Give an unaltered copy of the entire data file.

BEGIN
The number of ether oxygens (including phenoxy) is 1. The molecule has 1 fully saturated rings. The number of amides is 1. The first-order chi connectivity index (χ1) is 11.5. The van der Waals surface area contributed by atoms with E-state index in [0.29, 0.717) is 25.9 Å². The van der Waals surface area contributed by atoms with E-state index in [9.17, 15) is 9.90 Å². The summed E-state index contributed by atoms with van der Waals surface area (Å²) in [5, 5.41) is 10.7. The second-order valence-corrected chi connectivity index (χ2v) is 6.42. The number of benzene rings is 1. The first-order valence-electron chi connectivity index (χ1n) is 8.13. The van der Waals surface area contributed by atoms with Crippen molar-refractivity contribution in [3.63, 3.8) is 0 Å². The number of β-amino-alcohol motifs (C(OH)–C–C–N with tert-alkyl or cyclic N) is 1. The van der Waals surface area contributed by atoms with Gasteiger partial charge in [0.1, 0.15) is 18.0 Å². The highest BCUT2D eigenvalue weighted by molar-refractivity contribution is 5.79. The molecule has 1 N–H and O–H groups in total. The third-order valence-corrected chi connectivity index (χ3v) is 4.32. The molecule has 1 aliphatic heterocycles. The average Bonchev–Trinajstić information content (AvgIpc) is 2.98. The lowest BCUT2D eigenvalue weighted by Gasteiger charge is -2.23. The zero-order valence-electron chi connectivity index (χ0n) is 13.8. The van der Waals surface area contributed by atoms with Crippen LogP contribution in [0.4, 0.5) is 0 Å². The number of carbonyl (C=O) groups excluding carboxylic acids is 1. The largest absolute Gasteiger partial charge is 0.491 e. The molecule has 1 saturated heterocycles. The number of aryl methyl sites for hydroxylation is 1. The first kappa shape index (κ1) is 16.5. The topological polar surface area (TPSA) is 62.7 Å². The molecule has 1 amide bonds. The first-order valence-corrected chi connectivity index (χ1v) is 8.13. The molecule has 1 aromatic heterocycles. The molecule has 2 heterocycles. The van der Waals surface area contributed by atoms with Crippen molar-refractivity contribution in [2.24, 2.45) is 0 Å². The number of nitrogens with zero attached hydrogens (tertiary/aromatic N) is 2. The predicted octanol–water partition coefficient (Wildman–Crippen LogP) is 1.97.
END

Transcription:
The number of ether oxygens (including phenoxy) is 1. The molecule has 1 fully saturated rings. The number of amides is 1. The first-order chi connectivity index (χ1) is 11.5. The van der Waals surface area contributed by atoms with E-state index in [0.29, 0.717) is 25.9 Å². The van der Waals surface area contributed by atoms with E-state index in [9.17, 15) is 9.90 Å². The summed E-state index contributed by atoms with van der Waals surface area (Å²) in [5, 5.41) is 10.7. The second-order valence-corrected chi connectivity index (χ2v) is 6.42. The number of benzene rings is 1. The first-order valence-electron chi connectivity index (χ1n) is 8.13. The van der Waals surface area contributed by atoms with Crippen molar-refractivity contribution in [3.63, 3.8) is 0 Å². The number of β-amino-alcohol motifs (C(OH)–C–C–N with tert-alkyl or cyclic N) is 1. The van der Waals surface area contributed by atoms with Gasteiger partial charge in [0.1, 0.15) is 18.0 Å². The highest BCUT2D eigenvalue weighted by molar-refractivity contribution is 5.79. The molecule has 1 N–H and O–H groups in total. The third-order valence-corrected chi connectivity index (χ3v) is 4.32. The molecule has 1 aliphatic heterocycles. The average Bonchev–Trinajstić information content (AvgIpc) is 2.98. The lowest BCUT2D eigenvalue weighted by Gasteiger charge is -2.23. The zero-order valence-electron chi connectivity index (χ0n) is 13.8. The van der Waals surface area contributed by atoms with Crippen LogP contribution in [0.4, 0.5) is 0 Å². The number of carbonyl (C=O) groups excluding carboxylic acids is 1. The largest absolute Gasteiger partial charge is 0.491 e. The molecule has 1 saturated heterocycles. The number of aryl methyl sites for hydroxylation is 1. The first kappa shape index (κ1) is 16.5. The topological polar surface area (TPSA) is 62.7 Å². The molecule has 1 amide bonds. The first-order valence-corrected chi connectivity index (χ1v) is 8.13. The molecule has 1 aromatic heterocycles. The molecule has 2 heterocycles. The van der Waals surface area contributed by atoms with Crippen molar-refractivity contribution in [2.24, 2.45) is 0 Å². The number of nitrogens with zero attached hydrogens (tertiary/aromatic N) is 2. The predicted octanol–water partition coefficient (Wildman–Crippen LogP) is 1.97.